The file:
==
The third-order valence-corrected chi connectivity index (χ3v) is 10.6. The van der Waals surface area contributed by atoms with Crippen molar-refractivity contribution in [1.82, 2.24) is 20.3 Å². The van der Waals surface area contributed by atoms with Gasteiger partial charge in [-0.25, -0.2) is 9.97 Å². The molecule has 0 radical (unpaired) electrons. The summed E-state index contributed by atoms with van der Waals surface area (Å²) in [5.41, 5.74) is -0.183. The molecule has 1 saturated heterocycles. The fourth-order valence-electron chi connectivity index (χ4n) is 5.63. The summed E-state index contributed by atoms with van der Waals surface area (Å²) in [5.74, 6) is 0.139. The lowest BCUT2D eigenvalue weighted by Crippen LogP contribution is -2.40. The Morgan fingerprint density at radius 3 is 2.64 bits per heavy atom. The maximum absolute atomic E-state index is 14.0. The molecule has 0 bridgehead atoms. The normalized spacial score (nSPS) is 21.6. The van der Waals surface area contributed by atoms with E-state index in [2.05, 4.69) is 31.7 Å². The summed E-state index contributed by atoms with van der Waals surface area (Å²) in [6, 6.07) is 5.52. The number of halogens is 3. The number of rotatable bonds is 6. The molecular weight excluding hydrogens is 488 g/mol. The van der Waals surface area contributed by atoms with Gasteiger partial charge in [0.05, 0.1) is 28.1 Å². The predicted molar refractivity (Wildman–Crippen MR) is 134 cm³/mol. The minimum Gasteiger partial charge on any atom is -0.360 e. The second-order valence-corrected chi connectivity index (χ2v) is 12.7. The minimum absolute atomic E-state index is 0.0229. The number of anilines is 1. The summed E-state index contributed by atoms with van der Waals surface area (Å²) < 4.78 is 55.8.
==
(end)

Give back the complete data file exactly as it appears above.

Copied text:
The third-order valence-corrected chi connectivity index (χ3v) is 10.6. The van der Waals surface area contributed by atoms with Crippen molar-refractivity contribution in [1.82, 2.24) is 20.3 Å². The van der Waals surface area contributed by atoms with Gasteiger partial charge in [-0.25, -0.2) is 9.97 Å². The molecule has 0 radical (unpaired) electrons. The summed E-state index contributed by atoms with van der Waals surface area (Å²) in [5.41, 5.74) is -0.183. The molecule has 1 saturated heterocycles. The fourth-order valence-electron chi connectivity index (χ4n) is 5.63. The summed E-state index contributed by atoms with van der Waals surface area (Å²) in [5.74, 6) is 0.139. The lowest BCUT2D eigenvalue weighted by Crippen LogP contribution is -2.40. The Morgan fingerprint density at radius 3 is 2.64 bits per heavy atom. The maximum absolute atomic E-state index is 14.0. The molecule has 0 bridgehead atoms. The normalized spacial score (nSPS) is 21.6. The van der Waals surface area contributed by atoms with E-state index in [2.05, 4.69) is 31.7 Å². The summed E-state index contributed by atoms with van der Waals surface area (Å²) in [6, 6.07) is 5.52. The number of halogens is 3. The number of rotatable bonds is 6. The molecular weight excluding hydrogens is 488 g/mol. The van der Waals surface area contributed by atoms with Gasteiger partial charge in [0.05, 0.1) is 28.1 Å². The predicted molar refractivity (Wildman–Crippen MR) is 134 cm³/mol. The minimum Gasteiger partial charge on any atom is -0.360 e. The second-order valence-corrected chi connectivity index (χ2v) is 12.7. The minimum absolute atomic E-state index is 0.0229. The number of anilines is 1. The summed E-state index contributed by atoms with van der Waals surface area (Å²) < 4.78 is 55.8.